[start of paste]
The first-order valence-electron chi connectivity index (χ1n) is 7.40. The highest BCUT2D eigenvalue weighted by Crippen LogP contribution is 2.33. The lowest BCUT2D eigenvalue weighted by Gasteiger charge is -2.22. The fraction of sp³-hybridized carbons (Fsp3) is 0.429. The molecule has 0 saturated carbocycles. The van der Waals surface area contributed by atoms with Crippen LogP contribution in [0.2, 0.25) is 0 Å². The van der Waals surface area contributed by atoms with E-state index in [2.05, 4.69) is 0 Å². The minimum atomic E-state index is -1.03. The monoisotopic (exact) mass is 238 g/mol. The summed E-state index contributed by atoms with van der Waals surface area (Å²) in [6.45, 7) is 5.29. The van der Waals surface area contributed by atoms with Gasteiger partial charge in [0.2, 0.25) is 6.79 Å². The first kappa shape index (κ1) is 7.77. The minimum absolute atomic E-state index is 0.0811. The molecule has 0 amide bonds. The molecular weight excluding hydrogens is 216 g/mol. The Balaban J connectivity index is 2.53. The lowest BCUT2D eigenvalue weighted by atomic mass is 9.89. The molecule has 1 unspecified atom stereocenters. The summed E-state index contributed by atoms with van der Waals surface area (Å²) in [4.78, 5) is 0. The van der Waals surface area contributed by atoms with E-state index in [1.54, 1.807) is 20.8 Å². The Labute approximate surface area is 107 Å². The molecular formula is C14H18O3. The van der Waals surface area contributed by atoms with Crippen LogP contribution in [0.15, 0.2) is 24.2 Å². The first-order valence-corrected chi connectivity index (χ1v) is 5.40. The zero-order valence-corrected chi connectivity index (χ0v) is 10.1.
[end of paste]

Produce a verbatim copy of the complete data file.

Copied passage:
The first-order valence-electron chi connectivity index (χ1n) is 7.40. The highest BCUT2D eigenvalue weighted by Crippen LogP contribution is 2.33. The lowest BCUT2D eigenvalue weighted by Gasteiger charge is -2.22. The fraction of sp³-hybridized carbons (Fsp3) is 0.429. The molecule has 0 saturated carbocycles. The van der Waals surface area contributed by atoms with Crippen LogP contribution in [0.2, 0.25) is 0 Å². The van der Waals surface area contributed by atoms with E-state index in [2.05, 4.69) is 0 Å². The minimum atomic E-state index is -1.03. The monoisotopic (exact) mass is 238 g/mol. The summed E-state index contributed by atoms with van der Waals surface area (Å²) in [6.45, 7) is 5.29. The van der Waals surface area contributed by atoms with Gasteiger partial charge in [0.2, 0.25) is 6.79 Å². The first kappa shape index (κ1) is 7.77. The minimum absolute atomic E-state index is 0.0811. The molecule has 0 amide bonds. The molecular weight excluding hydrogens is 216 g/mol. The Balaban J connectivity index is 2.53. The lowest BCUT2D eigenvalue weighted by atomic mass is 9.89. The molecule has 1 unspecified atom stereocenters. The summed E-state index contributed by atoms with van der Waals surface area (Å²) in [4.78, 5) is 0. The van der Waals surface area contributed by atoms with E-state index in [1.54, 1.807) is 20.8 Å². The Labute approximate surface area is 107 Å². The molecular formula is C14H18O3. The van der Waals surface area contributed by atoms with Crippen LogP contribution in [0.15, 0.2) is 24.2 Å². The first-order valence-corrected chi connectivity index (χ1v) is 5.40. The zero-order valence-corrected chi connectivity index (χ0v) is 10.1.